Now we want to have a solution that respects natural boundary conditions outside of the sphere - the magnetostatic potential has to vanish for \(r\rightarrow\infty\). Furthermore we require \(\psi\left(\mathbf{r}\right)\) to be finite inside of the sphere. Since there is **no current** present except for \(r\neq r_{s}\), we know already that the solution in terms of the given expansion be expressed as \[\begin{eqnarray*}\psi_{\mathrm{in}}\left(\mathbf{r}\right)&=&\sum_{l=0}A_{l}P_{l}\left(\cos\theta\right)r^{l}\ r<r_{s}\ \text{and}\\\psi_{\mathrm{out}}\left(\mathbf{r}\right)&=&\sum_{l=0}B_{l}P_{l}\left(\cos\theta\right)r^{-l-1}\ r>r_{s}\ .\end{eqnarray*}\]For convenience we might use the superscripts “in” and “out” from now on for \(r\lessgtr r_{s}\). In terms of the magnetic induction, the latter equation reads as \[\begin{eqnarray*}B_{r,\mathrm{in}}\left(\mathbf{r}\right)&=&-\mu_{0}\mu_{r}\partial_{r}\phi_{\mathrm{in}}\left(\mathbf{r}\right)=-\mu_{0}\mu_{r}\sum_{l=1}lA_{l}P_{l}\left(\cos\theta\right)r^{l-1}\\B_{r,\mathrm{out}}\left(\mathbf{r}\right)&=&\mu_{0}\sum_{l=1}\left(l+1\right)B_{l}P_{l}\left(\cos\theta\right)r^{-l-2}\end{eqnarray*}\]Then, using the continuity of \(B_{r}\), we find at \(r=r_{s}\) \[\begin{eqnarray*} -\mu_{0}\mu_{r}lA_{l}r_{s}^{l-1}&=&\mu_{0}\left(l+1\right)B_{l}r_{s}^{-l-2}\ \mathrm{or} \\ A_{l} & = & -\frac{l+1}{\mu_{r}lr_{s}^{2l+1}}B_{l}\ .\end{eqnarray*}\] Note that the latter equation is still independent of the current itself. We can incorporate it using the magnetic field. First, we write down the corresponding expression for the affected field component: \[\begin{eqnarray*}H_{\theta,\mathrm{in}}\left(\mathbf{r}\right)&=&-\frac{1}{r}\partial_{\theta}\phi\psi_{\mathrm{in}}\left(\mathbf{r}\right)=\sum_{l=1}A_{l}P_{l}^{\prime}\left( \cos\theta\right) \sin\left(\theta\right)r^{l-1}\\H_{\theta,\mathrm{out}}\left(\mathbf{r}\right)&=&\sum_{l=1}B_{l}P_{l}^{\prime}\left(\cos\theta\right)\sin\left(\theta\right)r^{-l-2}\ .\end{eqnarray*}\]The summations start here from \(l=1\) again since the derivation of \(P_{0}\left(x\right)=1\) vanishes.

Now we have to use the **boundary conditions** for \(H_{\theta}\). We know already that this field component jumps at the surface of the spere. So, although we only have an expression for the magnetostatic potential in- and outside, we can use the expansion in a **limiting sense** \(r\rightarrow r_{s}\) from both sides. Furthermore, \(P_{1}\left(\cos\theta\right)=\cos\theta\) such that \(\partial_{\theta}P_{1}\left(\cos\theta\right)=-\sin\theta\). So, the surface current distribution \(j_{\varphi}\left(r_{s},\theta,\varphi\right)=j_{0}\sin\theta\) corresponds to the \(l=1\) term and the boundary conditions read as \[ A_{l}r_{s}^{l-1}-B_{l}r_{s}^{-l-2} = -j_{0}\delta_{l,1}\ .\]When we compare our result to the one we obtained for the boundary conditions of the magnetic induction, we can see that \[A_{l} = \frac{1}{r_{s}^{2l+1}}B_{l}-\frac{j_{0}}{r^{l-1}}\delta_{l,1}\overset{!}{=}-\frac{l+1}{\mu_{r}lr_{s}^{2l+1}}B_{l}\ .\]Since \(l=1,2,\dots\), the only nonvanishing coefficients can be in case of \(l=1\). Here, \[\begin{eqnarray*}j_{0}&=&\left(\frac{1}{r_{s}^{3}}+\frac{2}{\mu_{r}r_{s}^{3}}\right)B_{1}\ , \\ B_{1} & = & j_{0}r_{s}^{3}\frac{\mu_{r}}{\mu_{r}+2}\ \mathrm{and}\\A_{1}&=&-j_{0}\frac{2}{\mu_{r}+2}\ .\end{eqnarray*}\]This translates to \[\begin{eqnarray*}\psi_{\mathrm{in}}\left(\mathbf{r}\right)&=&-j_{0}\frac{2}{\mu_{r}+2}r\cos\theta\\\psi_{\mathrm{out}}\left(\mathbf{r}\right)&=&j_{0}\frac{\mu_{r}}{\mu_{r}+2}\frac{r_{s}^{3}}{r^{2}}\cos\theta\ .\end{eqnarray*}\]Finally, with \(r\cos\theta=z\), we find\[\begin{eqnarray*} \mathbf{B}\left(\mathbf{r}\right)&=&-\mu\left(\mathbf{r}\right)\nabla\phi\left(\mathbf{r}\right)\\&=&\mu_{0}\mu_{r}j_{0}\begin{cases}\frac{2}{\mu_{r}+2}\mathbf{e}_{z} & r<r_{s}\\\frac{1}{\mu_{r}+2}\frac{r_{s}^{3}}{r^{3}} \left(3\frac{z}{r}\mathbf{e}_{r}-\mathbf{e}_{z}\right) & r>r_{s}\end{cases}\ .\end{eqnarray*}\]Hence, the field inside the sphere is uniform but has the character of a magnetic dipole on the outside. The relation to the experiment mentioned in the **background** can now be seen in the following sense: The whole particle was smaller than the wavelength, approximately 200 nm. Then, the incident excitation field, a plane wave, is basically a constant field along the particle. From A Dielectric Sphere in a Homogeneous Electric Field we know already that such a field causes a **dipolar electric field** for a dielectric sphere and the same holds for our magnetic sphere with induced dipolar magnetic field. So, we have just used the corresponding surface current of such a situation!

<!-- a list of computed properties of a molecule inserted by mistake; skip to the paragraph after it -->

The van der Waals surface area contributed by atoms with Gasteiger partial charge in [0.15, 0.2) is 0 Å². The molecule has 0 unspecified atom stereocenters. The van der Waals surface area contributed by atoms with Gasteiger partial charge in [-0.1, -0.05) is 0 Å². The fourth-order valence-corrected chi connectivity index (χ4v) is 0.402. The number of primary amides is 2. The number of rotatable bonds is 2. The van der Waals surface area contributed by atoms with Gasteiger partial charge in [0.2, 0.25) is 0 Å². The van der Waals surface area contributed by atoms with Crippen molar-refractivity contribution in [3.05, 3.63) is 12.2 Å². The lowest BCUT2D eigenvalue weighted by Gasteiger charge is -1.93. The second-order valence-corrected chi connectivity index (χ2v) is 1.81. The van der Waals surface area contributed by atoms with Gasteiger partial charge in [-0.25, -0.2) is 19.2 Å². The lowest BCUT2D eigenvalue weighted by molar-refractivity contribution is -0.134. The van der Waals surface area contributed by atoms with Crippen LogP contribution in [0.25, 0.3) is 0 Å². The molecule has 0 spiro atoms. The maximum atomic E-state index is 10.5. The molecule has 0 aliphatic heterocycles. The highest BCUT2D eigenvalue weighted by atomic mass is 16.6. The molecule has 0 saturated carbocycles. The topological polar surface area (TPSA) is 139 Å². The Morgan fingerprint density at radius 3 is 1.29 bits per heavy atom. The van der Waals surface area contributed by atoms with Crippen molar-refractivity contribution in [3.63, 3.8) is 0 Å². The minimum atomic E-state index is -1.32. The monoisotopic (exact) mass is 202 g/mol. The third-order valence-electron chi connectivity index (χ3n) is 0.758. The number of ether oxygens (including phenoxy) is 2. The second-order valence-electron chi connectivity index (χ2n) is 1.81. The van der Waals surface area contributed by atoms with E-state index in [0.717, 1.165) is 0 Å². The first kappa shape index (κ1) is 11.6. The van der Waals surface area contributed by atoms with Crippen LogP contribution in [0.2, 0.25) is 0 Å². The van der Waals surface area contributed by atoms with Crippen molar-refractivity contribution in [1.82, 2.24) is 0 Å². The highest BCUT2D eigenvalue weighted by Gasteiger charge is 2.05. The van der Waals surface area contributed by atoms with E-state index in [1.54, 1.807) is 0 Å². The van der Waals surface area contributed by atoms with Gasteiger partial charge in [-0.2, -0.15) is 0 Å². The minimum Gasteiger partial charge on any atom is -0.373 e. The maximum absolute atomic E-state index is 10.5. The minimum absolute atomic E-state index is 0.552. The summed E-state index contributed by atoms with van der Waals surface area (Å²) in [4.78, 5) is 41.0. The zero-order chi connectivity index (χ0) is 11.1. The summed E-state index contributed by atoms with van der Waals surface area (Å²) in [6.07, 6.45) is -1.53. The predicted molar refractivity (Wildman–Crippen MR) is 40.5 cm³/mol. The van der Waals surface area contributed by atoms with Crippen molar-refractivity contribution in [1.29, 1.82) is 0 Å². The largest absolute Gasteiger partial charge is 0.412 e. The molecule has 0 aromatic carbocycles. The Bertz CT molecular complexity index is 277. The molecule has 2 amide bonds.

### General Surface Current

So far we considered the case of a very easy surface current, \(\mathbf{j}\left(\mathbf{r}\right)=j_{0}\sin\theta\delta\left(r-r_{s}\right)\mathbf{e}_{\varphi}\). We could solve the problem in full analyticity because the current is restricted to the surface only. If we have a more complicated surface distribution, we could still solve the problem with the given approach. Then, we would have to expand the potential in terms of **spherical harmonics** \(Y_{lm}\left(\theta,\varphi\right)\) instead of the Legendre Polynomials with certain pre-factors \(A_{lm}\) and \(B_{lm}\) and expand the current in the same function set, \(\mathbf{j}\left(r=r_{s},\theta,\varphi\right)=\sum_{l,m}j_{lm}Y_{lm}\left(\theta,\varphi\right)\). Then, we can again determine the \(A_{lm}\) and \(B_{lm}\) as we did in the previous calculations. Well, of course, for a considerably complicated \(\mathbf{j}\), the system of equations might be a little blown up...